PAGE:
Wednesday, August 5, 2020

New York Times Writer Says Rich Don’t Pay Enough Taxes

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In his zeal to prove the specter of “income inequality” that has been talked about by every Democrat running for the presidency, New York Times writer David Leonhardt turned out a 1,400-word book report. The book in question, The Triumph of Injustice, written by a couple of left-wing professors at the University of California, Berkeley, claims that, thanks to Trump’s tax policies, the rich pay a lower tax rate on their income than do the rest of us. Wrote Leonhardt,

The overall tax rate on the richest 400 households last year was only 23 percent, meaning that their combined tax payments equaled less than one quarter of their total income….

President Trump’s 2017 tax cut helped push the tax rate on the 400 wealthiest households below the rates for almost everyone else.

This is proof positive of the present inequity of the system since the “overall rate was 70 percent in 1950 and 47 percent in 1980.” In other words, in the upside-down world of liberal economic thinking, higher taxes on the wealthy is a good thing, while allowing them to keep more of their wealth for themselves is a bad thing.

Leonhardt added that it’s a class struggle between the “haves” and the “have-nots” of classical Marxist theory: “[The UCB professors] portray the history of American taxes as a struggle between people who want to tax the rich and those who want to protect the fortunes of the rich.”

This is the first of many distortions in the book. At the Republic’s founding, the authors of the Constitution weren’t interested in doing anything more than binding the central or national government down from mischief by delineating and limiting its powers. Readers of the Federalist Papers will be hard-pressed to find any discussion about protecting the wealth of the rich.


Adam Michel, a policy analyst at the Heritage Foundation, found many other errors in the study touted by Leonhardt. He discovered that, in order to claim that the tax rate on the highest-income Americans was 23 percent in 2017, the professors “had to cook the books, systematically inflating the income of the richest Americans … and leaving out important transfer programs for poor Americans.”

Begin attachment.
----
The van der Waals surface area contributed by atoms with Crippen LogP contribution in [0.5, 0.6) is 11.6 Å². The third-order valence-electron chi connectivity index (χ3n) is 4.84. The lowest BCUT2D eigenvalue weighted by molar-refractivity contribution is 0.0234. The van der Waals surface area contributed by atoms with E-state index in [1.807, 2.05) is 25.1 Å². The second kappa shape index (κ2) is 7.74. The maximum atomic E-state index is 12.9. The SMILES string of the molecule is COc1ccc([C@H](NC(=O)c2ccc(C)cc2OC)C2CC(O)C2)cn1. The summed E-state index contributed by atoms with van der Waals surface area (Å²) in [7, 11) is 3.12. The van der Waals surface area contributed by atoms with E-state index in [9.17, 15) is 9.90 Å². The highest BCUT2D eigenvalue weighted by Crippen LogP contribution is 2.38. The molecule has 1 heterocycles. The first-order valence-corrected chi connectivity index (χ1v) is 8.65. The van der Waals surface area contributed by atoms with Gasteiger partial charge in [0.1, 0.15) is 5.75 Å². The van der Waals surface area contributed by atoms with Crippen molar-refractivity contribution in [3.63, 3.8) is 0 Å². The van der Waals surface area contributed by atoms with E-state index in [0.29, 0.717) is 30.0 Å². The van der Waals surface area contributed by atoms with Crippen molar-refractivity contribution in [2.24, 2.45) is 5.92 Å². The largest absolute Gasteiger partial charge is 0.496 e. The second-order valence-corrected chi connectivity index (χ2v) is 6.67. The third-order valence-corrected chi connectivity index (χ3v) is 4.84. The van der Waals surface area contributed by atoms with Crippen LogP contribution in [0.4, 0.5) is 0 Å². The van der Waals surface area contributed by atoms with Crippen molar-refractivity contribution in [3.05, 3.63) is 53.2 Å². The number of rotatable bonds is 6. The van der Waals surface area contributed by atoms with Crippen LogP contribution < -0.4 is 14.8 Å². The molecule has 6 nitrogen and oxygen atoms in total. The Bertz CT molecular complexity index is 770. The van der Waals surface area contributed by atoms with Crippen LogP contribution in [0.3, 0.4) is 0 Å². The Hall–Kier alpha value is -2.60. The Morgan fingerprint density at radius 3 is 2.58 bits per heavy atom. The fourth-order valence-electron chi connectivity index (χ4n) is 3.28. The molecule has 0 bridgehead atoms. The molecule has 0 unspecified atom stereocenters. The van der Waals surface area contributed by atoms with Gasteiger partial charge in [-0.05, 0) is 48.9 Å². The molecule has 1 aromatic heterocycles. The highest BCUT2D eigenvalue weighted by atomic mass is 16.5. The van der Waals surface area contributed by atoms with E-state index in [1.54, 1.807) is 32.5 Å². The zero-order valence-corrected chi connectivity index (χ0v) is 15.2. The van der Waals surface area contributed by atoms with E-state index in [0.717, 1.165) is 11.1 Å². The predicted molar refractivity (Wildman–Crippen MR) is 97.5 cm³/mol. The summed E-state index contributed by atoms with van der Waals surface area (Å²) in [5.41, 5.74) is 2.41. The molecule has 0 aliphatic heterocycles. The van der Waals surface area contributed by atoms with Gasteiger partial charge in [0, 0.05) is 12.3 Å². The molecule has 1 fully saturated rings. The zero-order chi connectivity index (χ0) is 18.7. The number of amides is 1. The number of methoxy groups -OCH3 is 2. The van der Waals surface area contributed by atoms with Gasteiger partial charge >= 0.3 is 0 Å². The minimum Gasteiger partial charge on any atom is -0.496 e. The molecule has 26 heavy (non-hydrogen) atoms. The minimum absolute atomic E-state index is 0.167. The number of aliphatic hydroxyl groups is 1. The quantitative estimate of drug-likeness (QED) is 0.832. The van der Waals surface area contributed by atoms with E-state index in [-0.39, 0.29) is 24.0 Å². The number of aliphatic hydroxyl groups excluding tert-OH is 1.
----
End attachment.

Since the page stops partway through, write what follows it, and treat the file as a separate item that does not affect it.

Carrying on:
Michel concluded,

Looking at all federal taxes, the Congressional Budget Office shows that the top 1% pays an average federal tax rate of 33.3%. The data shows tax rates decline with income, and the poorest 20% of the population pays an average tax rate of just 1.7%….

Democrats can still argue for higher taxes on the wealthy, but we need to acknowledge that according to the best estimates, the highest-income Americans already send about half of their earnings to the government.

Michel’s conclusions were backed up by an analysis from the Tax Policy Center, a nonpartisan research group: “For 2018, households in the top 20% will have income of about $150,000 or more (and 52% of total income), about the same as in 2017. But they will pay about 87% of income taxes, up from about 84% last year.”

For the UCB professors even that isn’t good enough. From the book’s flyleaf one learns that the professors “propose a visionary, democratic, and practical reinvention of taxes, outlining reforms that can allow tax justice to triumph in today’s globalized world and democracy to prevail over concentrated wealth.”

One needs only to remember that the income tax inflicted upon the republic in 1913 was the second plank of the Communist Manifesto: “A heavy progressive or graduated income tax.” As a result, this has systemically, over the past hundred years, siphoned hundreds of billions of dollars of private capital out of the economcy and into the government’s coffers. This has starved the economy of needed capital while funding the government’s welfare state programs prohibited by the Constitution.

One needs also to remember that the founding of the Republic was energized by outrage against Britain’s “taxation without representation.” As economic historian Gary North reminded his readers,

The total tax burden imposed by the British Empire on the colonies in 1775, as distinguished from the taxes imposed by colonial legislatures, was approximately 1% of national income in the North, and about 2.5% in the South. The main burden was from customs duties placed on non-British imports into the colonies. These were tariffs, i.e., sales taxes on imports.

Against this “intolerable tax tyranny” of 1%, the colonists were persuaded by political organizers to revolt. They fought and died for seven years. They won in 1783.

The professors and the Times want to extend the present “tax tyranny” under which entrepreneurs now labor even further. The Times used the UCB professors’ flawed and slanted book as its tool. The book review is just another attempt to promote class envy over the alleged “inequality” of the American system that is anathema to every avowed socialist seeking power.

 Image: IGphotography via iStock / Getty Images Plus

An Ivy League graduate and former investment advisor, Bob is a regular contributor to The New American, writing primarily on economics and politics. He can be reached at This email address is being protected from spambots. You need JavaScript enabled to view it..

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